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How did the southern states deny equality to African Americans even after Emancipation

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Introduction

´╗┐How did the southern states deny equality to African Americans even after the Emancipation Proclamation? (30 Marks) The Emancipation Proclamation was an executive order issued by President Abraham Lincoln on January 1st 1863, during the American Civil War using his war powers. This was not a law passed by Congress which evidently highlights how its credibility would be hindered in the coming years by all those pro-slavery. It proclaimed the freedom of slaves in ten of the eleven states then in rebellion. The Proclamation immediately freed 50,000 slaves, with nearly all the rest freed as Union armies advanced. The Proclamation did not compensate the owners, did not itself outlaw slavery, and did not make the ex-slaves/ freedmen, American citizens. This in itself highlights how even after Emancipation, African-Americans were in no way considered to be on equal-footing to their White American counterparts. The 13th Amendment to the US Constitution (1865) confirmed the illegality of slavery and was to be seen to reconcile the proclamation which Republicans thought may have been viewed as a temporary war measure. Andrew Johnson succeeded Lincoln after his assassination and made it compulsory for confederate states to agree to the ratification of the thirteenth amendment in order to receive amnesty, a pardon and a place back in the union. However in practice Johnson failed to enforce this requirement. ...read more.

Middle

Voting qualifications such as literacy tests were used as another means to disenfranchise African-Americans. Louisiana introduced the ?grandfather clause? which stated that you could only vote if your ancestors could vote, which reconciled the issue of poor whites not being able to vote (those who like African Americans couldn?t pay the tax or pass the tests were able to vote in this way). In Alabama a ?test of good character? was enforced and elsewhere and ?8 box ballot? which both demonstrate the extent to which the Fifteenth Amendment could be overcome. These means to deny political equality proved substantial in how the Southern States denied Equality as a whole. Economic equality was also denied to African Americans. Lincoln intended to provide African Americans with the basic necessities he believed would enable them to progress economically, a concept he named ?40 Acres and a Mule? concept. This eventually took the shape of The Homestead (1862) and Southern Homestead Act (1866). In practise however this didn?t work and was substituted with ?Share-cropping?. Share-cropping was the renting of land from White landlords and entering into agreements with local businessmen (who would provide African-Americans with tools and seeds as a loan). In return, African Americans were expected to give between one half to two thirds of their harvest up as payment. Often African Americans couldn?t afford to repay the landlords or merchants and thus remained trapped on this land by debt ? which can be seen as another unofficial form of slavery. ...read more.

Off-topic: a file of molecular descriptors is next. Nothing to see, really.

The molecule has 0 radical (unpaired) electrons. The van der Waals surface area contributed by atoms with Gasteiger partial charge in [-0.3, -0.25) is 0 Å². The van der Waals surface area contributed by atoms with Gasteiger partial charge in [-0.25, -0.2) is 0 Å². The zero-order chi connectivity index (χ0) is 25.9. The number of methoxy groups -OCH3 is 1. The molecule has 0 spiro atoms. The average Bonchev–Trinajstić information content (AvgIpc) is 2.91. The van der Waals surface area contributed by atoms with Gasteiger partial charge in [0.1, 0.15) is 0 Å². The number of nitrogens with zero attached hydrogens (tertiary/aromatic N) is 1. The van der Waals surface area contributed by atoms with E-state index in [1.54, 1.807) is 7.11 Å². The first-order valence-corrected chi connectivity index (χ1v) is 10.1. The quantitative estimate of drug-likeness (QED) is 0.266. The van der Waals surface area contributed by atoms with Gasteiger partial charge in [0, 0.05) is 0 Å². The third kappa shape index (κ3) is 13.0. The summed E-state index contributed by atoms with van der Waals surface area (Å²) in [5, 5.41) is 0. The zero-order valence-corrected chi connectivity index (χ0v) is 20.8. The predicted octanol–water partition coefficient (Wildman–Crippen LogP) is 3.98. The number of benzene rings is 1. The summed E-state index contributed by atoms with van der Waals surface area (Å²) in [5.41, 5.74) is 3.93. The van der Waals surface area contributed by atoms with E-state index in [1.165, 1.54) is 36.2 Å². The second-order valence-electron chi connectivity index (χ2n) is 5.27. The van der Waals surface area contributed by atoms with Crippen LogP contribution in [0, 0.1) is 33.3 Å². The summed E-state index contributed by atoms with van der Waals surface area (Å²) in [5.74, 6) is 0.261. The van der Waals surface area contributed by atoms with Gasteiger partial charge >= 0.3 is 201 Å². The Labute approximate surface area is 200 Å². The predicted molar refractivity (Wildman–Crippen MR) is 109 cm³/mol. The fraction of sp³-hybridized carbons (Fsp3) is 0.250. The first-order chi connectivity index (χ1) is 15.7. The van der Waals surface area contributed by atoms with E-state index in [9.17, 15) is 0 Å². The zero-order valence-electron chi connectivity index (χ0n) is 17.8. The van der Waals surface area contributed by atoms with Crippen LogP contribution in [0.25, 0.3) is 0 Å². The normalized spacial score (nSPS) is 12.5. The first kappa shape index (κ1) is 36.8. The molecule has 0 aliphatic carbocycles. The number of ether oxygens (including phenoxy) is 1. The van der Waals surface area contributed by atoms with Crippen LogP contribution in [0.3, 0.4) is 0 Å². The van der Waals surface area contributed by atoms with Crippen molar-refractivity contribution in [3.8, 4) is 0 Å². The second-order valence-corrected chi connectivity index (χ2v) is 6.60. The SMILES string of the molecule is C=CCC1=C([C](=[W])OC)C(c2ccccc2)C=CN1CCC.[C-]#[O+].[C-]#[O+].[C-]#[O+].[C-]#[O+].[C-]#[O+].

Conclusion

In Summary, though the Emancipation Proclamation can be seen as a turning point in the status of African Americans, it did not prevent the Southern States from finding a variety of ways to deny them social, political and economic equality. Yet violence against AAs was arguably the aspect that hindered their progress in reaching equality the most. This is because it prevented African Americans from actually attempting to gain their equality in other ways. The maxim ?A little lynching goes a long way? highlights the ?positive outcomes? of lynching a few African Americans, which was seen by the Southern States as keeping all of them ?in their place?. Due to the fact that AAs were too scared and had such low self esteem, it took a long time before they could actually channel the anger they felt at the crimes carried out against their people, into attempting to achieve equality. The 1955 lynching of Emmitt Till proved vital in actual provoking enough outrage and passion that could be positively distributed into the civil rights movement. Till?s murders were not convicted, despite confessing to the crime and selling their story for $4000 after the trial had ended. This in itself just cements the idea that violence against African-Americans, even in the latest stages of state segregation, proved to be arguably the greatest of the injustices against them. Indeed, the violence denied African-Americans of their most important right: the right to life, liberty and security of person (Article 3, UNDHR). Temi Mwale 12N ...read more.

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